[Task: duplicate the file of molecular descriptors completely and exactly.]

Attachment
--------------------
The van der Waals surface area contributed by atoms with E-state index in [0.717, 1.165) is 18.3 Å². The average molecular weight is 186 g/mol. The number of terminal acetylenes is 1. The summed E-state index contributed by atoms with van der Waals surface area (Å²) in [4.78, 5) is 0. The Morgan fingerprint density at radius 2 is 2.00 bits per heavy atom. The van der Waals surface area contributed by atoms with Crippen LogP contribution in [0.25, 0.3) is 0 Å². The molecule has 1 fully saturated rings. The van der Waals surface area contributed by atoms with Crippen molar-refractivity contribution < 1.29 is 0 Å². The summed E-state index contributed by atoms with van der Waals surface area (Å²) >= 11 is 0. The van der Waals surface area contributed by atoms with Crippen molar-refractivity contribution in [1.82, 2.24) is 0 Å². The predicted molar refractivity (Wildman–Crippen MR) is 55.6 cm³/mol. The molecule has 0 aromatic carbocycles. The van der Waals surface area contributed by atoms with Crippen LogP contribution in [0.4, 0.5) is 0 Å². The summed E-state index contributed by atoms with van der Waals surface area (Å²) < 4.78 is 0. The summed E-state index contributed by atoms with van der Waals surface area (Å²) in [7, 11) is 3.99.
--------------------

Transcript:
The van der Waals surface area contributed by atoms with E-state index in [0.717, 1.165) is 18.3 Å². The average molecular weight is 186 g/mol. The number of terminal acetylenes is 1. The summed E-state index contributed by atoms with van der Waals surface area (Å²) in [4.78, 5) is 0. The Morgan fingerprint density at radius 2 is 2.00 bits per heavy atom. The van der Waals surface area contributed by atoms with Crippen LogP contribution in [0.25, 0.3) is 0 Å². The molecule has 1 fully saturated rings. The van der Waals surface area contributed by atoms with Crippen molar-refractivity contribution < 1.29 is 0 Å². The summed E-state index contributed by atoms with van der Waals surface area (Å²) >= 11 is 0. The van der Waals surface area contributed by atoms with Crippen molar-refractivity contribution in [1.82, 2.24) is 0 Å². The predicted molar refractivity (Wildman–Crippen MR) is 55.6 cm³/mol. The molecule has 0 aromatic carbocycles. The van der Waals surface area contributed by atoms with Crippen LogP contribution in [0.4, 0.5) is 0 Å². The summed E-state index contributed by atoms with van der Waals surface area (Å²) < 4.78 is 0. The summed E-state index contributed by atoms with van der Waals surface area (Å²) in [7, 11) is 3.99.